My last post was about Intel’s “Our Rock Stars Aren’t Like Your Rock Stars” advertisement where they feature an actor instead of the real inventor of the USB. My point being that I think it would have been just that much more cool if they’d used the actual guy.
Intel definitely understands branding campaigns and the importance of defining a personality for a company. In my opinion, however, it just works better if you use the real employees.
Tektronix is starting to understand the importance of branding spokespeople to help communicate the company’s personality and to enhance the company’s overall brand. Tektronix is known as the trusted leader of the Test and Measurement industry and the world standard for the best oscilloscopes. Tektronix invented the oscilloscope and they are truly the expert in this industry. Even with this long history, however, the role of industry leader or expert isn’t automatically given to a company. A company still needs to define and position spokespeople as industry experts and define their company’s personality. Our clients at Tektronix recently launched a campaign which I think is super smart. They are leveraging their industry leadership position to launch an expert for the industry and here’s the best part, they’re using one of their own employees. Why wouldn’t they? Some of the world’s most intelligent and visionary engineers work for Tektronix!
As part of this campaign they’ve also set-up a website called Scope Central which will act as a comprehensive resource for their customers and for the industry. I think this will prove to be an amazing resource for the industry and will allow people to have access to Tektronix in a way they’ve never been able to before. People can now chat live with technology experts and the scope gurus at Tektronix. It’s just a great example of how a company can leverage their internal resources and position themselves as an expert and valuable resource for their industry.
It’s only been 13 days since Tiger’s now infamous SUV crash into his neighbor’s tree and fire hydrant at 2:25 a.m. on that Friday morning after Thanksgiving but it probably feels like 13 years to him given the 24 x 7 non-stop media and paparazzi frenzy that has been covering his every move since then. And, each time a new news tidbit appears like his mother-in-law’s recent hospitalization for stomach pains due to her worry about the situation, the entire story is re-hashed with a vengeance.
While I think Tiger’s alleged affairs and sordid dalliances show extremely bad taste, bad judgment and a total lack of integrity or commitment to his marriage vows, the purpose of this post is not to bash Tiger Woods. Instead, I’d like to examine how people’s trust in your brand – whether personal or corporate – can vanish even faster than ever before due to the intense, fast-paced and unfettered communication enabled by social media tools. Within minutes of the news breaking about Tiger Woods, there were blog posts, tweets, Facebook posts, and other instantaneous communications with the latest updates on the gossip/news appearing via social media faster than traditional media of print and broadcast could run with the story (ABC News Video). Unfortunately for Tiger, it appears that he was not only a bad driver that night but he and his communications team were asleep at the wheel when it comes to how to manage a crisis communication situation in a changed world. The old rules don’t apply any more.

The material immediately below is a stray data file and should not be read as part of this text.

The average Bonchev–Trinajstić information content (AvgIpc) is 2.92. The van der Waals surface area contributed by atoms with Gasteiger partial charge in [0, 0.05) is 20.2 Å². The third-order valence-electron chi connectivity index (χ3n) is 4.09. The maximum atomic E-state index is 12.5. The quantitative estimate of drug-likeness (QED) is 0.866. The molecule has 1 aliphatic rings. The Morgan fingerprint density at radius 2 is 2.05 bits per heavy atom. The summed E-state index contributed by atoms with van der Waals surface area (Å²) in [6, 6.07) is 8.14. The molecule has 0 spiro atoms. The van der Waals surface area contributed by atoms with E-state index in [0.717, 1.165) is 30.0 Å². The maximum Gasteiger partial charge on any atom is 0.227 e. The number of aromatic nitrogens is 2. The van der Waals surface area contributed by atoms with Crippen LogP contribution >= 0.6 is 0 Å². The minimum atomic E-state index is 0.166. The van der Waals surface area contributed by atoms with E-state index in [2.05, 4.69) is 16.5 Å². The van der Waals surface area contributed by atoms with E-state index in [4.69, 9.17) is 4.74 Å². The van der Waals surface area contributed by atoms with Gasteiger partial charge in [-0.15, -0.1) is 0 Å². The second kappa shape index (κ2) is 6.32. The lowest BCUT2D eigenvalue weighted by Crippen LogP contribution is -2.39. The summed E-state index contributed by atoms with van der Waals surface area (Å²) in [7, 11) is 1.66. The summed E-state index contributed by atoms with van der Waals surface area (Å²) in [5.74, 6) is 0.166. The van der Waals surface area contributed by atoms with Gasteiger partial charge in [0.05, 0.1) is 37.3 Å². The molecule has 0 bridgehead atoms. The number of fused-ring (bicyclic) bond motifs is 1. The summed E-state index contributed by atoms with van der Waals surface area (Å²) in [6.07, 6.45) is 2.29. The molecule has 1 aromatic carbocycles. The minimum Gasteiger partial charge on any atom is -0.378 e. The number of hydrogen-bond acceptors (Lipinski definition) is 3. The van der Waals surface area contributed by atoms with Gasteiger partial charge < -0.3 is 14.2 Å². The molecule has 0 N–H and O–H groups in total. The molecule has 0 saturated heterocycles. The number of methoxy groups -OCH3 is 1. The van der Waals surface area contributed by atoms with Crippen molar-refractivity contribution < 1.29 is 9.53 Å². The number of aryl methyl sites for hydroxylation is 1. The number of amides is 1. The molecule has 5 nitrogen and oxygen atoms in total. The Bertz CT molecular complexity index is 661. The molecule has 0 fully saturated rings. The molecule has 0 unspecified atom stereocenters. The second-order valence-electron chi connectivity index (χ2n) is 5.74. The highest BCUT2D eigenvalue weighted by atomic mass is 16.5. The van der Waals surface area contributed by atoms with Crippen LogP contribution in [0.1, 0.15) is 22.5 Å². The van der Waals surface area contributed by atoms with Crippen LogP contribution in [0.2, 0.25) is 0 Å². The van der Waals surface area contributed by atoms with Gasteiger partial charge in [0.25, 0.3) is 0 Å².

Hiding being the shield of “it’s my private life, stay out,” is not going to work for a celebrity like Tiger. And as his sponsors start dropping him I’m sure he’ll realize what a failed strategy that represents. It’s obvious that Tiger needs a new playbook for the new reality of social media. For example, posting a vanilla statement on his website five long days after the car accident (Tiger Woods’ Website) isn’t going to cut it either. Tiger also needs some advice on how to work to repair his personal brand in the wake of this fiasco.
Here are some tips that may help him or others who have suffered damage to their personal or corporate brands:
10 Tips for Reviving a Battered Personal Brand
1. Look in the Mirror: Take a good, honest look at yourself or your company and think about the mistakes that you’ve made. Determine how you can move forward to fix these mistakes and live your life and conduct business with integrity.
2. Do the Right Thing: Commit to doing the right thing and change your behavior or your company’s behavior. This may be tough but must be done or you will have no hope in reviving your brand and earning back the trust that you’ve lost.
3. Be Honest: Come clean about the situation and provide honest, consistent responses to the news or questions that you are asked. A timely response means within 1 hour, even if it’s just to buy some time for a more thoughtful response.
4. Have a Plan: Immediately activate your crisis communication plan and mobilize your crisis team. If you don’t have a plan, get one. Make sure you’ve thought through not only the initial reaction but also the follow up steps you can take.
5. Respond Rapidly: Respond to allegations and news items quickly and thoroughly. Try to nip gossip in the bud with your truthful response before misinformation spreads. Use all of the social media tools available to communicate your honest response as quickly as possible to quell the tide of more negative coverage.
6. Monitor Everything: Monitor all online and offline communication about you/your company and respond appropriately. People really do want to hear your side of stories and little falsehoods can quickly escalate if left unchecked.
7. Get Good Counsel: If you don’t have a crisis team, get one. A smart, seasoned PR team would be a good first start.
8. Ask Forgiveness: Sometimes all people want to hear is that you are truly sorry and that it won’t happen again.
9. Pay Your Dues: If you or your company hurt someone or something, pay for it. Fix it from a financial perspective.
10. Make a Fresh Start: Think about how you want yourself or your company to be remembered. What is your mission in life? (No jokes please about what Tiger’s apparent mission was when he was chasing those women.) Seriously, what positive impact do you want to make on the world? Think about this and crystallize your resolve to do it. Focus on your family, honor your commitments, contribute to a charitable cause, live a life with passion and purpose. Make a fresh start and people will slowly regain their confidence in your approach. Over time, they will regain trust in your brand. But keep in mind this could take a few years.
The above tips are time-proven and will do the trick in most cases. They do assume that the wrong-doer really does want to make a change and regain public trust. But what if that’s just not in the cards? In those cases, maybe you’ll want to take some pages from Karl Rove’s playbook and start obscuring the facts, or maybe do things to evoke public sympathy — OK, you know I’m being sarcastic here. In Tiger’s case, maybe he could start uncovering dirty dalliances by Phil Mikelson and other tour pros to draw attention away from himself. Dr. Drew also opened a big sympathy card by asserting that Tiger is addicted to sex. That’s it, he has an illness. What a cop out strategy that is! Tiger just needs to “man up” and admit that he was unfaithful, apologize to everyone, and sincerely commit to changing his ways and making a fresh start.